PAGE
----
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Your ex-partner is taking your children without consent

This advice applies to England

You might be able to stop your ex-partner taking your children somewhere without your permission.

You need to act quickly - whether you think they’re going to be taken somewhere in the UK or abroad.

If you think they’re going to be taken to live abroad

You should get legal advice straight away – find a solicitor who can deal with child abduction cases on GOV.UK.

You might be able to get legal aid, or help with fees if you’re on a low income. Your nearest Citizens Advice can help you find a solicitor and work out how you’re going to pay.

You can also contact Reunite, a charity which specialises in cases of child abduction to foreign countries.

If you think your children will be taken out of the country in the next 48 hours, call the police on 999. 

If you can, hide their passports. If you don't have them, find out on GOV.UK if you can stop their passports.

What the police will do

The police can issue something called a ‘port alert’, which will stop the child being taken out of the country.

Try to gather any evidence you can that your partner is planning to take them abroad to show your solicitor and the police - for example texts, emails and tickets.

If they’re moving within the UK

If you can’t agree where your children will live, you should go to mediation. A professional mediator will try to help you come to an agreement that works for you and your children.

Unless there was domestic violence in your relationship, you’ll need to go to at least 1 mediation session before you’ll be able to go to court - even if your partner won’t go with you. This session is called a mediation information and assessment meeting ('MIAM').

You should make sure you have parental responsibility. All mothers and most fathers do. If you’re not sure, you can check if you have parental responsibility on GOV.UK and apply if you don't.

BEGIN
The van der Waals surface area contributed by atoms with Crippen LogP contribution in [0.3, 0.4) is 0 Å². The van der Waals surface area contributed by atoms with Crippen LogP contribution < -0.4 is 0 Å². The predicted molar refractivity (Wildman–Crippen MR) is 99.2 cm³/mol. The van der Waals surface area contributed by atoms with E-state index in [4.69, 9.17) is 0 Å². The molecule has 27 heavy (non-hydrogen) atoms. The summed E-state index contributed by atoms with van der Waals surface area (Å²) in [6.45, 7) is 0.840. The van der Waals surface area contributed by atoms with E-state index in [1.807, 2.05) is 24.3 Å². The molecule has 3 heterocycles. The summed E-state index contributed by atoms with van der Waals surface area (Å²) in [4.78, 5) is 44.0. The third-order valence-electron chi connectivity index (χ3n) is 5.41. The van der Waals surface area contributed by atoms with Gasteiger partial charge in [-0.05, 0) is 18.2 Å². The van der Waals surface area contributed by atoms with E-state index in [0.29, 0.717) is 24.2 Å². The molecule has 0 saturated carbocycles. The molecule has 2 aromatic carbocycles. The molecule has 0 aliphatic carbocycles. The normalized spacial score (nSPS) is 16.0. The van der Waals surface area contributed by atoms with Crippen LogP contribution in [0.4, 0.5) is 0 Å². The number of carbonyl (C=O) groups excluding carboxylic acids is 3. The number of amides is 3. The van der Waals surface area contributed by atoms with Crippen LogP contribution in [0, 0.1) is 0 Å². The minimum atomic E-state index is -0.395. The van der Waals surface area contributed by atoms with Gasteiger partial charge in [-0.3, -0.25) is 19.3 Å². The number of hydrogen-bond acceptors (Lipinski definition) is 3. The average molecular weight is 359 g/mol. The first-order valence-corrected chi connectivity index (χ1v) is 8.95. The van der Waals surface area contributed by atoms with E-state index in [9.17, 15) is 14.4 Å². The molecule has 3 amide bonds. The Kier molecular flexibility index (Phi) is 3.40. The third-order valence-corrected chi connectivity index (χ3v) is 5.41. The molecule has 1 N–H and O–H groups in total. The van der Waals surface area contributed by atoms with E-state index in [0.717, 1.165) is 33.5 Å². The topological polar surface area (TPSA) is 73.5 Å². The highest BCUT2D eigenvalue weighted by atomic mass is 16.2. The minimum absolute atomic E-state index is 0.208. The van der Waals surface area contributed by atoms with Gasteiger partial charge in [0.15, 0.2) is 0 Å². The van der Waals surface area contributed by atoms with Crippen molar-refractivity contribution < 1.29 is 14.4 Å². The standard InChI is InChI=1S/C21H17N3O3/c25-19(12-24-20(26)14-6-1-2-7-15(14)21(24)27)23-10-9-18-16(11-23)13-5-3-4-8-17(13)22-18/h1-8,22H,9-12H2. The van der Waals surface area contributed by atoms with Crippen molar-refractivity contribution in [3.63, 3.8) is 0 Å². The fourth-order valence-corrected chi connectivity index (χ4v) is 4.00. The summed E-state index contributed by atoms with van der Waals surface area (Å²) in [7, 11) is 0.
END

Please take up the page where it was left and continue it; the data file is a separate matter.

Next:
If you can’t agree

If you’ve tried mediation or been to a MIAM already, you can apply to court for a ‘prohibited steps order’.

You’re only likely to get a prohibited steps order if you can show that your ex-partner is trying to move your children for a reason that’s not in their best interests - for example, to stop your children from seeing you.

You might be able to show this if they’ve tried to stop you from seeing your children in the past - for example, by cancelling arrangements you’ve made to spend time with them.

If you ex-partner can show that your children’s lives will be better because of the move, it’s more likely that the court will decide in their favour.

If you can, get advice before going to court. A solicitor will be able to tell you whether a court is likely to decide in your favour. You could also talk to an adviser at your local Citizens Advice.

Coronavirus - if you’re going to court

Courts are changing the way they work because of coronavirus. Hearings could happen:

  • over the phone or by video call - these are sometimes called ‘remote hearings’

  • with a mix of people in the court and people joining over the phone or by video call - these are called ‘hybrid hearings’

You can check how to prepare if the court arranges a hearing by phone or video call.

If you go to the court in person, you’ll have to wear a mask or covering for your mouth and nose. If you don’t wear one, you won’t be allowed in the building. Some people don’t have to wear one – check who doesn’t have to wear a mask or face covering on GOV.UK.

If the court hasn’t told you how to attend your hearing, contact them to find out. You can search for their contact details on GOV.UK. 

If you’re the child’s parent, you can apply to the court for the prohibited steps order by following the steps on GOV.UK.

If you’re not the child’s parent, you’ll have to download the paper form on GOV.UK.

Coronavirus - don’t use the online application if your case is urgent  

If you use the online application it could take too long.

Your case would be urgent if, for example:

  • your child is in danger
  • your ex-partner hasn’t returned your child when they should have

Contact your local court and explain your case is urgent - you can find the court’s contact details on GOV.UK.

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